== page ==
Heel Spur Vs. Plantar Fasciitis: How Are They Different?

Heel spurs and plantar fasciitis are two common culprits behind agonizing heel pain. If you’ve ever experienced heel pain, you know how it can seriously disrupt your daily life, making even simple activities like walking a challenge. 

People frequently mix these two conditions, but it’s important to note that they do have some distinct differences. Understanding these differences enables you to promptly receive accurate treatment with the most effective pain management options.

In this article, we will explore the topic of heel spurs vs. plantar fasciitis, looking into their similarities and differences, as well as their common causes. We will also discuss Neurofunctional Pain Management as a non-pharmaceutical, non-surgical, and non-invasive solution for pain relief, focusing on the techniques used at Neuragenex.

Before we look at the specific differences between heel spurs and plantar fasciitis, let’s briefly look at the heel’s anatomy so we can better understand the structures that are affected by these conditions. 

The heel bone plays a vital role in stabilization as it is the foot’s most prominent bone, whereas the plantar fascia is a thick band of tissue that runs along the bottom of the foot, connecting the heel bone to the toes. 

Having a solid understanding of this foot anatomy will help you understand the concepts we explore in the following sections about how the two disorders of heel spurs and plantar fasciitis impact this area.


Understanding Heel Spurs And Plantar Fasciitis

Now, we can look closer at the specific characteristics of heel spurs and plantar fasciitis. The sections below explore how these conditions can uniquely impact your foot health, often leading to the pain and discomfort you may be experiencing.


What Are Heel Spurs?

Heel spurs are bony protrusions that grow on the underside of the heel bone. When there is ongoing inflammation and tension throughout the foot’s soft tissue, including the plantar fascia, it leads to heel spurs developing.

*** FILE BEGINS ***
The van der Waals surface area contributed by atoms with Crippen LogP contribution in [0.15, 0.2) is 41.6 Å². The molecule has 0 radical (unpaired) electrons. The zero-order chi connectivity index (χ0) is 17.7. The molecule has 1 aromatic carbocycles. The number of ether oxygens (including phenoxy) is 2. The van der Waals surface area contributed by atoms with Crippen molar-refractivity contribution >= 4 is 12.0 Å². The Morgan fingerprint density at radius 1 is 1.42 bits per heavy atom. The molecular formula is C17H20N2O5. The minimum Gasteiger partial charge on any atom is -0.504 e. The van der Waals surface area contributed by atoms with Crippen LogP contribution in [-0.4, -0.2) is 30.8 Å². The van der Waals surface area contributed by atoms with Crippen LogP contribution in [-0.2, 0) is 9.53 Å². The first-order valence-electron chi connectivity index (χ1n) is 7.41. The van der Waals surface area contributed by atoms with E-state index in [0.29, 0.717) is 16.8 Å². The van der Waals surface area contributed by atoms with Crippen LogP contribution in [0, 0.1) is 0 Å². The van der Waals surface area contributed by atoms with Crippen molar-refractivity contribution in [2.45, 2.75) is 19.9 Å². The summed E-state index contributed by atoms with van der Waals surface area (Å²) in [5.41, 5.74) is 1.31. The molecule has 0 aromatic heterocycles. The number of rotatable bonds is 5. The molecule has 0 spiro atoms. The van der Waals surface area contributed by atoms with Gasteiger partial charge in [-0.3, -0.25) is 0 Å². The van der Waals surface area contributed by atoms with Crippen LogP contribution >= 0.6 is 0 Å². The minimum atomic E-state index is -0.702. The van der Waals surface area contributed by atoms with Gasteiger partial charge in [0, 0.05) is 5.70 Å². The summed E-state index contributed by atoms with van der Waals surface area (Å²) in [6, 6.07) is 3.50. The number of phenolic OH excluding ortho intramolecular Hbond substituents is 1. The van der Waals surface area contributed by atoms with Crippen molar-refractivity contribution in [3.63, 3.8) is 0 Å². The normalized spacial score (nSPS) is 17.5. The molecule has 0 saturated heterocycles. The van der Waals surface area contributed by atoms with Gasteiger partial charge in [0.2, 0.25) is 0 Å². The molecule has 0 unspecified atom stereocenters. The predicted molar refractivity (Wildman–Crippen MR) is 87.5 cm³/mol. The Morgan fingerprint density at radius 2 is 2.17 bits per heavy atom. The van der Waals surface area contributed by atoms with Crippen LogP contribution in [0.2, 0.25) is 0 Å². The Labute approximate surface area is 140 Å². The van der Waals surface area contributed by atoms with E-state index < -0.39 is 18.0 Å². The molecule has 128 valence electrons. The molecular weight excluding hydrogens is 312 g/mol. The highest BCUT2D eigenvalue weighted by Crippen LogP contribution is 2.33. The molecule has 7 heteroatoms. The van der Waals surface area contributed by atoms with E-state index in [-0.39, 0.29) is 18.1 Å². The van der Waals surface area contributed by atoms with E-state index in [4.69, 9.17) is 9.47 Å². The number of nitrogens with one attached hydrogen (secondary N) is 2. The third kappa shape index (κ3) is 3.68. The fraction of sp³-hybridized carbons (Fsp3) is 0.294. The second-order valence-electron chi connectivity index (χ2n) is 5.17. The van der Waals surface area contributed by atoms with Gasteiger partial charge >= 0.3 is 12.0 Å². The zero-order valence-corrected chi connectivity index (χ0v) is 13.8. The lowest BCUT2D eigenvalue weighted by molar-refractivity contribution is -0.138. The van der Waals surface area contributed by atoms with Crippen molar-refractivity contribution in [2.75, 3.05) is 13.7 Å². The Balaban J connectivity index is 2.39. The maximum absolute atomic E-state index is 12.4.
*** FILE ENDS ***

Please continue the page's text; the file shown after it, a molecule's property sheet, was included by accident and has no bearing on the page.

The bony growths can vary in shape and size and do not always cause pain. 38% of the population is estimated to have heel spurs, with many not even realizing it. However, when heel spurs become painful, it’s usually due to the irritation and inflammation of surrounding tissues.


What Is Plantar Fasciitis?

On the other hand, plantar fasciitis is a condition causing significant inflammation throughout the thick plantar fascia tissue. This painful condition can cause individuals to experience stabbing or aching sensations at the base of the heel or along the bottom of the foot. 

Plantar fasciitis occurs due to repetitive activities that subject the plantar fascia to excessive strain, leading to micro-tears and localized inflammation. These activities include repetitive running, dancing, and everyday movements like prolonged walking.

Understanding the unique nuances of these conditions can become a helpful guide for an accurate diagnosis and uncovering effective management strategies. Let’s explore why these two conditions often get mixed together. 


What Makes These Two Conditions Similar?

While we’ve established that heel spurs and plantar fasciitis are two different conditions, they share some common features. To become more familiar with them, let’s look closely at the underlying causes and symptoms.



Both conditions often develop due to:

  • Overuse: Repetitive stress or strain on the feet, such as seen in athletes or those with physically demanding jobs
  • Improper footwear: Wearing shoes that lack proper arch support or cushioning or wearing shoes that put your feet at awkward angles, such as high heels or rock climbing shoes
  • Age: Heel spurs and plantar fasciitis become more common as we age
  • Obesity: Excess weight can increase the level of strain throughout the heel and plantar fascia



The symptoms for both conditions can include:

  • Heel pain: Pain is typically felt near the bottom of the heel and is frequently worse in the morning
  • Stiffness: Difficulty flexing or moving the foot, especially while waking or after long periods of rest and inactivity
  • Tenderness: It is common for an increase in sensitivity when the bottom of the foot is touched or comes into contact with the ground, shoes, or other objects
  • Reduced mobility: Walking or standing for long periods becomes a challenge, potentially impacting simple daily tasks

After exploring these similarities, you might be wondering how you can distinguish between the two conditions. Don’t worry just yet; the next section will clarify the best ways plantar fasciitis and heel spurs can be differentiated.


How To Tell The Difference Between Heel Spurs And Plantar Fasciitis

While their causes and symptoms can be similar, there are a few key differences to help you distinguish between heel spurs and plantar fasciitis. 

Firstly, plantar fasciitis is one of the most common causes of heel pain, with an estimated 2 million people affected annually. This challenging condition can quickly become very painful, with pronounced heel discomfort, especially in the morning or after sitting still.